No longer does it seem that a copyright infringer is "anyone who violates any of the exclusive rights of the copyright owner." Now, one who uses the copyrighted material without the permission of the owner is not an infringer until the court decides that the infringer has gone too far in appropriating content that he or she did not create. This new world order was most recently challenged in Viacom International Inc. v. YouTube, Inc. This Article will explore why the Viacom/YouTube litigation should be the case that reestablishes the rights of copyright owners and clarifies the seemingly disparate views of copyright ownership between the Ninth and Second Circuits, in addition to reconciling the most prominent copyright decisions of the Supreme Court.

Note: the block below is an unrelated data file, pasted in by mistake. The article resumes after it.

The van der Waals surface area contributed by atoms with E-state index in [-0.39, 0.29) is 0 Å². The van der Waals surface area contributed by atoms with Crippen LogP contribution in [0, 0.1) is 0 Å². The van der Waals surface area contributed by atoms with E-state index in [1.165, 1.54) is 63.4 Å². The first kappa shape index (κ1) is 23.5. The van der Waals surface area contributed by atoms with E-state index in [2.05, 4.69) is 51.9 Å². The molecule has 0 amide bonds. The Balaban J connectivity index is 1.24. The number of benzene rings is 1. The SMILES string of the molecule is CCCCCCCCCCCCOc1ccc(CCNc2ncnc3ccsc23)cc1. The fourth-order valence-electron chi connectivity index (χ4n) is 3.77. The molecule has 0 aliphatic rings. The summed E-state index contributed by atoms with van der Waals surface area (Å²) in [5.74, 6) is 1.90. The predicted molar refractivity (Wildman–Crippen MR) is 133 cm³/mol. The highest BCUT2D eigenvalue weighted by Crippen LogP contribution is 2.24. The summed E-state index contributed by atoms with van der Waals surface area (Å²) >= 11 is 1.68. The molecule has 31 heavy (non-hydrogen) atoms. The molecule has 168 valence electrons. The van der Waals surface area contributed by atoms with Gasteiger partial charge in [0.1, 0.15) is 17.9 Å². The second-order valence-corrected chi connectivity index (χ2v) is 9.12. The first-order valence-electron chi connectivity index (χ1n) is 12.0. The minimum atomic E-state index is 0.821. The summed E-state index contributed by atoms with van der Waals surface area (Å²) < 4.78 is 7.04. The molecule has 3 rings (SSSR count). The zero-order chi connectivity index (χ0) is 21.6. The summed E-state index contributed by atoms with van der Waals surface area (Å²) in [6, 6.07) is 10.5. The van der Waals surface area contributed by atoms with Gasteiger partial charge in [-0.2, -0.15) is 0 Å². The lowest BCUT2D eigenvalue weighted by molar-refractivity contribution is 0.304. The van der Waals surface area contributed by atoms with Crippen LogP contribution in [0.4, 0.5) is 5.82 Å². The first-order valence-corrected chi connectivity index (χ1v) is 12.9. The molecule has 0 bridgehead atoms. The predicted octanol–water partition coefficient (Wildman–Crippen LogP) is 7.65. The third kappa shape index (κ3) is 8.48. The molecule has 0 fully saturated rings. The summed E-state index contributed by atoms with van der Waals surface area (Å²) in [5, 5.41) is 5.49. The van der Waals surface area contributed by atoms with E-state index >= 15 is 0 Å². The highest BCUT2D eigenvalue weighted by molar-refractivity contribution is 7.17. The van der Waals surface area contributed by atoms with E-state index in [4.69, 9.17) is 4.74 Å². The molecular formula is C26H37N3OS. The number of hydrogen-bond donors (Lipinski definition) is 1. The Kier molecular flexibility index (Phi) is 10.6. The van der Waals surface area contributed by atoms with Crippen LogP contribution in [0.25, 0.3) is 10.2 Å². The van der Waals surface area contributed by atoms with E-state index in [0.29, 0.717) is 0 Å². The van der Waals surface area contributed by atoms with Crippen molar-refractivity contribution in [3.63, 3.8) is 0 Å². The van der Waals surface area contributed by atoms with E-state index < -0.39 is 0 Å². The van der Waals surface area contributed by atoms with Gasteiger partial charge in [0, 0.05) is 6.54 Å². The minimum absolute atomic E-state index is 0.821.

William Henslee, Copyright Infringement Pushin': Google, YouTube, and Viacom Fight for Supremacy in the Neighborhood That May Be Controlled by the DMCA's Safe Harbor Provision, 51 IDEA 607 (2011)